Newswise — The beloved anemone fish popularized by the movies “Finding Nemo” and “Finding Dory” don’t have the genetic capacity to adapt to rapid changes in their environment, according to a new study by France’s National Centre for Scientific Research (CNRS), Woods Hole Oceanographic Institution (WHOI) and colleagues. Their findings published Nov. 27, 2019, in the journal Ecology Letters.
An international team of researchers monitored clownfish in the lagoons of Kimbe Bay—a biodiversity hot spot in Papua New Guinea—for more than a decade. Using genetic analysis of the population’s DNA, the researchers were able to calculate their potential to adapt to habitat changes and renew their population. They found that big families of clownfish that extended over many generations were linked to high-quality habitats, rather than to shared genes.
“The findings reported here were made possible by a huge sampling and DNA sequencing effort that had not been attempted for any marine species before,” says WHOI biologist Simon Thorrold, a coauthor of the paper. “The biggest surprise to us was also the most troubling: conservation efforts cannot rely on genetic adaptation to protect clownfish from the effects of climate change. It seems that Nemo won’t be able to save himself.”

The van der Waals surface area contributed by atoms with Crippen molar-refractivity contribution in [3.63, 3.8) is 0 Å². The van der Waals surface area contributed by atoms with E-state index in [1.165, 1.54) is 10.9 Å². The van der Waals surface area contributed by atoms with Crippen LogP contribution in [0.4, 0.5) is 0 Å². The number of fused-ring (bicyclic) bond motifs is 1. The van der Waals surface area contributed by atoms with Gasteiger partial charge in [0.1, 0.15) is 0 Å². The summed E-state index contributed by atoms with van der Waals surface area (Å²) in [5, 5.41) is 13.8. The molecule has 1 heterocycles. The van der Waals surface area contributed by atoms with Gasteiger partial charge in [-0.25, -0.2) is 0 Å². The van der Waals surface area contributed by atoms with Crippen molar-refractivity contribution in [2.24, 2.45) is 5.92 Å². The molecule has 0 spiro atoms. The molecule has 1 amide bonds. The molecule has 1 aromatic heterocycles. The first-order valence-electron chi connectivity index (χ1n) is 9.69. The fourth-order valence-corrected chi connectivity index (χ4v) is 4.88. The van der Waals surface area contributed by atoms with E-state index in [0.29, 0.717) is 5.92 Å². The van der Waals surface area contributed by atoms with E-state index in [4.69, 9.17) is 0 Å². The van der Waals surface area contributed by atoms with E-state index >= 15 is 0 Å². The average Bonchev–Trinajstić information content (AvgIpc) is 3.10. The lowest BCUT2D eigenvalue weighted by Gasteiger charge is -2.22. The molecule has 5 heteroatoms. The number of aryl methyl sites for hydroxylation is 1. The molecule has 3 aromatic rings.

The quality of the anemone that provides a home to clownfish contributes significantly—on average 50 percent—to its ability to survive and renew its population. If high-quality anemones remain healthy, the clownfish population will persist. However, if the anemones and coral reefs they call home are impacted by climate warming, the clownfish are in trouble.
"Nemo is thus at the mercy of a habitat that is degrading more and more every year,” says Benoit Pujol, an evolutionary geneticist at CNRS. To expect a clownfish to genetically adapt at pace which would allow it to persist in the lagoons would be unreasonable, and thus the ability of these fish to remain in the lagoons over time will depend on our ability to maintain the quality of its habitat.”
Additional coauthors of the paper include colleagues from: James Cook University/ Australian Research Council Centre of Excellence for Coral Reef Studies; King Abdullah University of Science and Technology; The Universidad Austral de Chile; and the Université de Perpignan.
This research was supported by: Laboratoire d’Excellence CORAIL; Coral Reef Initiatives for the Pacific; the Global Environment Facility Coral Reef Targeted Research Connectivity Working Group; the U.S. National Science Foundation; the Australian Research Council Centre of Excellence Coral Reef Studies; The Nature Conservancy; Total Foundation; James Cook University; King Abdullah University of Science and Technology; and Woods Hole Oceanographic Institution.
The Woods Hole Oceanographic Institution is a private, non-profit organization on Cape Cod, Mass., dedicated to marine research, engineering, and higher education. Established in 1930 on a recommendation from the National Academy of Sciences, its primary mission is to understand the oceans and their interaction with the Earth as a whole, and to communicate a basic understanding of the oceans’ role in the changing global environment. For more information, please visit www.whoi.edu.
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